Google Stadia is equal parts impressive and bafflingly flawed. It manages to be a thoroughly convincing home console experience, an exciting look at an increasingly mobile and flexible gaming future, and on day one lacks so many of the key features that have been promised since its announcement. We got to go hands on for 45 minutes just ahead of this week’s launch and… yeah, it’s as curiously exciting as it is messy.
The Google Stadia controller looks sleek and feels good in the hand, but actually starting to use it I’m reminded of half a dozen different controllers through the years. You’ve got the symmetry of PlayStation’s preferred layout, but the face button labels are from the Xbox/Dreamcast. Those face buttons then have the feel of the Wii U’s Gamepad with a long and slightly mushy travel, while the D-pad on the other side has a clickiness not far removed from th Joy-Con. The shoulder buttons and triggers find themselves somewhere between the current Xbox One controller and the DualShock 4 in size and feel, leaning more to the latter.
The menu and system buttons also have strange and unusual symbols. The so-called hamburger menu lives on the right side, an ellipsis triple dot opposite on the left, there’s a “crazy dots” one for the Google Assistant, and an outlined square for capture. Like the “squares menu” button on the Xbox One, knowing what to call these or what they’ll do will be a mystery the first time you pick the controller up.
That D-pad won’t be quite to the tastes of diehard fighting game fans; too clicky and direct, in my opinion it’s without the eight directional feel needed for sweeping turns through 90º or 180º. That said, the service as a whole puts up a good fight for the genre, with responsiveness more than good enough for my uncultured button mashing. Playing Mortal Kombat 11 looked fantastic and none of my inputs felt like they were going astray – I just suck at fighting games.
Destiny 2 is much more my bag, and it felt almost identical to playing on PS4 Pro at home. I’m sure it’s really running at 4K and 60fps in the background, but the game’s pace and feel was built for 30fps and on gamepad. Without putting the two side-by-side, I’d be hard pressed to tell the difference.
It’s supremely easy to hop back and forth between systems, the demo room letting us switch between playing on Google Pixel smartphone, a Chromebook for web browser play and TV with Chromecast Ultra. For ease with the day one limitations, each had a dedicated controller or two connected, but the effect was impressively instantaneous to take command of an in progress game on a different screen.
Regardless of the system, the games ran and looked fantastic. Playing at one of Google’s London offices, everything was played over Wi-Fi, the connected artificially limited to 35mbps to demonstrate what’s possible. That’s bang on the money for the service’s recommended full 4K stream on TV, and needless to say it was more than enough for the phone and web browser.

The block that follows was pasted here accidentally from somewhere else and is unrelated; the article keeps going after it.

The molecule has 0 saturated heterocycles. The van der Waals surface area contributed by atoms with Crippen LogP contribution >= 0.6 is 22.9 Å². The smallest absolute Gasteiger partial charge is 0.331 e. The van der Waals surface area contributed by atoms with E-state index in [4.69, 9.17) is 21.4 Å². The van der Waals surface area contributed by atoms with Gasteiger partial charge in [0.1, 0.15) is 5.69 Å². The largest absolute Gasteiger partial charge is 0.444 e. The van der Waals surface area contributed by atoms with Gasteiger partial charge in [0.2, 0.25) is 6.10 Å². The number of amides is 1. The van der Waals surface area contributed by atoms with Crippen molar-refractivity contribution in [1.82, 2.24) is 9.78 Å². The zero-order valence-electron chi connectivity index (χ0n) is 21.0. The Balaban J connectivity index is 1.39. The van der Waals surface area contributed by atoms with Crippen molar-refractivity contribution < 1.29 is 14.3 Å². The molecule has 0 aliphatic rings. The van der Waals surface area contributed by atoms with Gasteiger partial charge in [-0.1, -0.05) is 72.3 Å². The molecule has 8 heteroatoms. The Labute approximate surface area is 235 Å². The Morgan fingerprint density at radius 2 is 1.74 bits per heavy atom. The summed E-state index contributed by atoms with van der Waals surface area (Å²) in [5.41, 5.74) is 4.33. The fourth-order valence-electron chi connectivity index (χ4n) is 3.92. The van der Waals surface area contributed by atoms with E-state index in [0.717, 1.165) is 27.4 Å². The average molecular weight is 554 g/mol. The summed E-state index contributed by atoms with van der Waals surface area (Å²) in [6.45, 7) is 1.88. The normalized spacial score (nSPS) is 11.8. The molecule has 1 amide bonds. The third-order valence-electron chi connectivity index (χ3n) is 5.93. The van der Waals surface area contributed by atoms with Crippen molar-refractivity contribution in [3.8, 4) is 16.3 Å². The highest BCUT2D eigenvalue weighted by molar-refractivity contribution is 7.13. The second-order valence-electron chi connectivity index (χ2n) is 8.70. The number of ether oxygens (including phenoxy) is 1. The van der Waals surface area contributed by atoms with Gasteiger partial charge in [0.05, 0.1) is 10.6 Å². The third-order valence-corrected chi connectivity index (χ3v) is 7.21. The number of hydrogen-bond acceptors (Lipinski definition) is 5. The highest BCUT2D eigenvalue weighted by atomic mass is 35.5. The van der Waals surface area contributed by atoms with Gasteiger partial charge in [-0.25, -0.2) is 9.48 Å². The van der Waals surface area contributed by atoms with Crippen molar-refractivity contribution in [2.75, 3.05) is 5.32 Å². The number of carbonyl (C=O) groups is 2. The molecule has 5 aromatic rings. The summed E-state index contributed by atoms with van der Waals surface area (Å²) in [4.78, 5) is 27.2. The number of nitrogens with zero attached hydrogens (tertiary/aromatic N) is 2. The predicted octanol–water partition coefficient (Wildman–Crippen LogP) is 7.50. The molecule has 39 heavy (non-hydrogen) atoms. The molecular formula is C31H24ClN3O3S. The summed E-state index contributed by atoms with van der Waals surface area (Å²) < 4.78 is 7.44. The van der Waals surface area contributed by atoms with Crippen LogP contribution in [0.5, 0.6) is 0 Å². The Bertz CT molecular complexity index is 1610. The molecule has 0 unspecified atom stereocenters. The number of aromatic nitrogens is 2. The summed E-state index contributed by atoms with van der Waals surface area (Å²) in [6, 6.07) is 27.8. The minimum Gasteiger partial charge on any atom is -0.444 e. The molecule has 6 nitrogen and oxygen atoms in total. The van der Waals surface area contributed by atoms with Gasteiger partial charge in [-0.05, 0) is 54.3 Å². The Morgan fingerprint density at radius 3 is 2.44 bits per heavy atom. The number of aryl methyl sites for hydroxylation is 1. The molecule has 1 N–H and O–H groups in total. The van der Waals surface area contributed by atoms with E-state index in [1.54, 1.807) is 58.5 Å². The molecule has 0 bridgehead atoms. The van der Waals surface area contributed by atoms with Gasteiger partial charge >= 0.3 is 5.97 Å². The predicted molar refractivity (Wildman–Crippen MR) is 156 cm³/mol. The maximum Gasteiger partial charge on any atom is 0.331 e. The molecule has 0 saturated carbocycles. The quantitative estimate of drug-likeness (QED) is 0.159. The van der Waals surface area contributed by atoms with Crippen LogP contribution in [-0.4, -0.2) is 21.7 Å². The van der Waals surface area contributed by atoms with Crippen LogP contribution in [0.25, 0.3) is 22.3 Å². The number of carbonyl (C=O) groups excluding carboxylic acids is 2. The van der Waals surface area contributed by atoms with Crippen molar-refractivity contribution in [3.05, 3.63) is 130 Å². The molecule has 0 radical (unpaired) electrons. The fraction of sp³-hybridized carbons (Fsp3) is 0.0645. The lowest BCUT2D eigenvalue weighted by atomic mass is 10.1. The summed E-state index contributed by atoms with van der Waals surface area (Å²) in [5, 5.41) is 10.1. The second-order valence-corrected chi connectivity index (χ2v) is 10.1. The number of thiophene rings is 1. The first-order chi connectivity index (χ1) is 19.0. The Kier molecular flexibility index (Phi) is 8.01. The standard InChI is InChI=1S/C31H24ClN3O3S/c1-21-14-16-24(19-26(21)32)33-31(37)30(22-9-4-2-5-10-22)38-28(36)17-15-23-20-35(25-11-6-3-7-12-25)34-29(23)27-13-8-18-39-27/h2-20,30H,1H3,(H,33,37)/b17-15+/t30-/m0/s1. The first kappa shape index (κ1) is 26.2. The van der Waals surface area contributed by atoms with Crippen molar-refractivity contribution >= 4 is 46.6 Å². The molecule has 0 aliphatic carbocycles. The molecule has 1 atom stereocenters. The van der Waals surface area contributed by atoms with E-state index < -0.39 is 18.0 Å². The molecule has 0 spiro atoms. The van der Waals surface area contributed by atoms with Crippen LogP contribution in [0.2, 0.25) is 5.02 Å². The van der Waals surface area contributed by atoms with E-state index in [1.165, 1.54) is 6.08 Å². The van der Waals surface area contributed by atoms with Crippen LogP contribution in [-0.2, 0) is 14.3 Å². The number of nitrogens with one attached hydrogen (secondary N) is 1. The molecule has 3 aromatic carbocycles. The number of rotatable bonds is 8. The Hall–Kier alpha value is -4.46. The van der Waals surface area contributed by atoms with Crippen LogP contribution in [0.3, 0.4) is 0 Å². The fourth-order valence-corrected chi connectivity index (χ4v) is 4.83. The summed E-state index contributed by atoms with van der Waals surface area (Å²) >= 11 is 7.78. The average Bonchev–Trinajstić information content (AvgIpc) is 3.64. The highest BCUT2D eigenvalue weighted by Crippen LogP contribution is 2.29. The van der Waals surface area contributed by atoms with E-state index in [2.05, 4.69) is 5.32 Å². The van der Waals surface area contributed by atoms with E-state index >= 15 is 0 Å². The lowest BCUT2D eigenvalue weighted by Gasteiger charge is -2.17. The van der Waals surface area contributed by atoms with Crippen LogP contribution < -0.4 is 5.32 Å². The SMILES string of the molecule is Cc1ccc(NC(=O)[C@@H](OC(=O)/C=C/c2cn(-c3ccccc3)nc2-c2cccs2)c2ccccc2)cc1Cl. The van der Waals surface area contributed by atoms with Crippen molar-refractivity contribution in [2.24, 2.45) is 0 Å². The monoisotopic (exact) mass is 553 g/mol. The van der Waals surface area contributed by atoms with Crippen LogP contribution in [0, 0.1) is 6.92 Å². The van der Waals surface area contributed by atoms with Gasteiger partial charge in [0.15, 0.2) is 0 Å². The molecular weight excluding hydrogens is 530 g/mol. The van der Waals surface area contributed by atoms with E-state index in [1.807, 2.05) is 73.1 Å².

Switching between games feels more like a regular home console. You pick the game from the Stadia menu, then sit through splash and loading screens to get to the home menu. This wasn’t quite the dream we were sold, was it? It might take for next gen consoles to launch with super-fast loading times of their own before that can feed through to wider game design mentality.
The problem with all of this is that, on day one, Google Stadia is just a mess with a huge number of features missing and poorly considered quirks to how it works. Achievements? Not yet. Family sharing? Nope. That Google Assistant button good for much? Nowt unless you want to launch a game. Playing on phone? You’ll need to hook the controller up with a USB-C cable. Already have a Chromecast Ultra? Those will be getting a Stadia update down the line.
Oh, and you’ll have to interact with the service as a whole using your phone to start with. You’ll have to buy games using the phone, but in a bizarre quirk if you’ve got the phone attached to the controller using ‘The Claw’ adapter… the app doesn’t have a horizontal mode. It doesn’t even seem to rotate for game trailers.
Ever an adventurous soul, I decided to boot up Just Dance 2020. Yup, I was going to spaff 15 Gigabytes per hour on a dancing game. Then I found the hurdles. Firstly, it wanted a Ubisoft log in, with none provided, so there’s now a Stadia press demo account with my Ubisoft log in attached. Second, the Stadia Controller has no motion sensors built in, meaning I’d have needed to download the Just Dance 2020 app to play along. With our limited time demo in mind, I gave up on my Just Dance streaming dream just short of a full on app-ception.
Outside of Just Dance, a lot of this is going to change quickly, with Google planning to update the service and the infrastructure rapidly after the initial launch, but it leaves you scratching your head as to why it’s launching in this state. It feels rushed.
We shouldn’t be too harsh on Google, considering the similarly unrefined state that other consoles have launched. Both PlayStation 4 and Xbox One went through their own teething problems, both launching without rest functions and dozens of other features promised or available on previous machines. That said, Google are missing some of the fundamentals, and their entire proposition is that you’ll be able to play games on whatever screen you want. It might be a while before we even get to that point.
They might have been sold as Founder’s Editions, but right now it feels like those buying into Google Stadia are entering an Early Access programme.